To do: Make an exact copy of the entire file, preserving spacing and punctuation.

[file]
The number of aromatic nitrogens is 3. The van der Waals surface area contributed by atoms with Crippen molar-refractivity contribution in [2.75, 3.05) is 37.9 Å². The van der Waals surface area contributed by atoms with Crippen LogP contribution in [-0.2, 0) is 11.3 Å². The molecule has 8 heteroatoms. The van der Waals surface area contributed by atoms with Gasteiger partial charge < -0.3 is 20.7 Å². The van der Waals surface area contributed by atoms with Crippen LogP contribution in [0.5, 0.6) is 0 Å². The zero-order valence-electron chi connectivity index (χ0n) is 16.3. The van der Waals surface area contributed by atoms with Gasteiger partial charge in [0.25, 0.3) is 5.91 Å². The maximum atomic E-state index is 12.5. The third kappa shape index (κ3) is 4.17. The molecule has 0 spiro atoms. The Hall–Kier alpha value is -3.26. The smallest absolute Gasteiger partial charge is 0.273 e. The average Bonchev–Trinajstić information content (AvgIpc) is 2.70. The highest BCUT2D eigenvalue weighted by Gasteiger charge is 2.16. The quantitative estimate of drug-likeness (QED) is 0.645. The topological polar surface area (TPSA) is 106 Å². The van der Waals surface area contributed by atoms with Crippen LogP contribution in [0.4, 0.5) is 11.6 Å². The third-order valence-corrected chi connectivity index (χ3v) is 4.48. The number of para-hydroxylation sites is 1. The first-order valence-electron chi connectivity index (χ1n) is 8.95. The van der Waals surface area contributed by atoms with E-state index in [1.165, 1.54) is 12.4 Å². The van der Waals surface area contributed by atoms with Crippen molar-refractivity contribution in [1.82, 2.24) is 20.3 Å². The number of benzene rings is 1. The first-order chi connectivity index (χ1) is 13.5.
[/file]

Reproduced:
The number of aromatic nitrogens is 3. The van der Waals surface area contributed by atoms with Crippen molar-refractivity contribution in [2.75, 3.05) is 37.9 Å². The van der Waals surface area contributed by atoms with Crippen LogP contribution in [-0.2, 0) is 11.3 Å². The molecule has 8 heteroatoms. The van der Waals surface area contributed by atoms with Gasteiger partial charge < -0.3 is 20.7 Å². The van der Waals surface area contributed by atoms with Crippen LogP contribution in [0.5, 0.6) is 0 Å². The zero-order valence-electron chi connectivity index (χ0n) is 16.3. The van der Waals surface area contributed by atoms with Gasteiger partial charge in [0.25, 0.3) is 5.91 Å². The maximum atomic E-state index is 12.5. The third kappa shape index (κ3) is 4.17. The molecule has 0 spiro atoms. The Hall–Kier alpha value is -3.26. The smallest absolute Gasteiger partial charge is 0.273 e. The average Bonchev–Trinajstić information content (AvgIpc) is 2.70. The highest BCUT2D eigenvalue weighted by Gasteiger charge is 2.16. The quantitative estimate of drug-likeness (QED) is 0.645. The topological polar surface area (TPSA) is 106 Å². The van der Waals surface area contributed by atoms with Crippen LogP contribution in [0.4, 0.5) is 11.6 Å². The third-order valence-corrected chi connectivity index (χ3v) is 4.48. The number of para-hydroxylation sites is 1. The first-order valence-electron chi connectivity index (χ1n) is 8.95. The van der Waals surface area contributed by atoms with E-state index in [1.165, 1.54) is 12.4 Å². The van der Waals surface area contributed by atoms with Crippen molar-refractivity contribution in [1.82, 2.24) is 20.3 Å². The number of benzene rings is 1. The first-order chi connectivity index (χ1) is 13.5.